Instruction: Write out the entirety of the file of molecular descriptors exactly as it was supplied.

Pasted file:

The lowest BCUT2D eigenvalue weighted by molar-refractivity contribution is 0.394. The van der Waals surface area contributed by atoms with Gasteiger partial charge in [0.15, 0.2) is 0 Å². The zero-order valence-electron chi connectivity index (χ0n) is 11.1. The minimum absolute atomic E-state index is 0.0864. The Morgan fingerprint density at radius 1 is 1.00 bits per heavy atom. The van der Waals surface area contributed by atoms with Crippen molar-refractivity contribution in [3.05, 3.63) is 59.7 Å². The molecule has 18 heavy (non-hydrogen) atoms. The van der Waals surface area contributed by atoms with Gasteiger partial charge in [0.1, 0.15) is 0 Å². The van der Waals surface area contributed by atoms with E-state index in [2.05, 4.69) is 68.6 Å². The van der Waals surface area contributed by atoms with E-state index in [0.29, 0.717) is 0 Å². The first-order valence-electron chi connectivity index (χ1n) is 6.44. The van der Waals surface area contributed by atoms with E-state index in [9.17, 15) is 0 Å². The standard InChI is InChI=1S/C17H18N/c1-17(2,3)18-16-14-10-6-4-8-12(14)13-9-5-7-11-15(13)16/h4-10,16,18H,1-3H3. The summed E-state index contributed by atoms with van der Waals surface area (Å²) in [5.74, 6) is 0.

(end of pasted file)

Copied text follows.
The lowest BCUT2D eigenvalue weighted by molar-refractivity contribution is 0.394. The van der Waals surface area contributed by atoms with Gasteiger partial charge in [0.15, 0.2) is 0 Å². The zero-order valence-electron chi connectivity index (χ0n) is 11.1. The minimum absolute atomic E-state index is 0.0864. The Morgan fingerprint density at radius 1 is 1.00 bits per heavy atom. The van der Waals surface area contributed by atoms with Crippen molar-refractivity contribution in [3.05, 3.63) is 59.7 Å². The molecule has 18 heavy (non-hydrogen) atoms. The van der Waals surface area contributed by atoms with Gasteiger partial charge in [0.1, 0.15) is 0 Å². The van der Waals surface area contributed by atoms with E-state index in [2.05, 4.69) is 68.6 Å². The van der Waals surface area contributed by atoms with E-state index in [0.29, 0.717) is 0 Å². The first-order valence-electron chi connectivity index (χ1n) is 6.44. The van der Waals surface area contributed by atoms with E-state index in [9.17, 15) is 0 Å². The standard InChI is InChI=1S/C17H18N/c1-17(2,3)18-16-14-10-6-4-8-12(14)13-9-5-7-11-15(13)16/h4-10,16,18H,1-3H3. The summed E-state index contributed by atoms with van der Waals surface area (Å²) in [5.74, 6) is 0.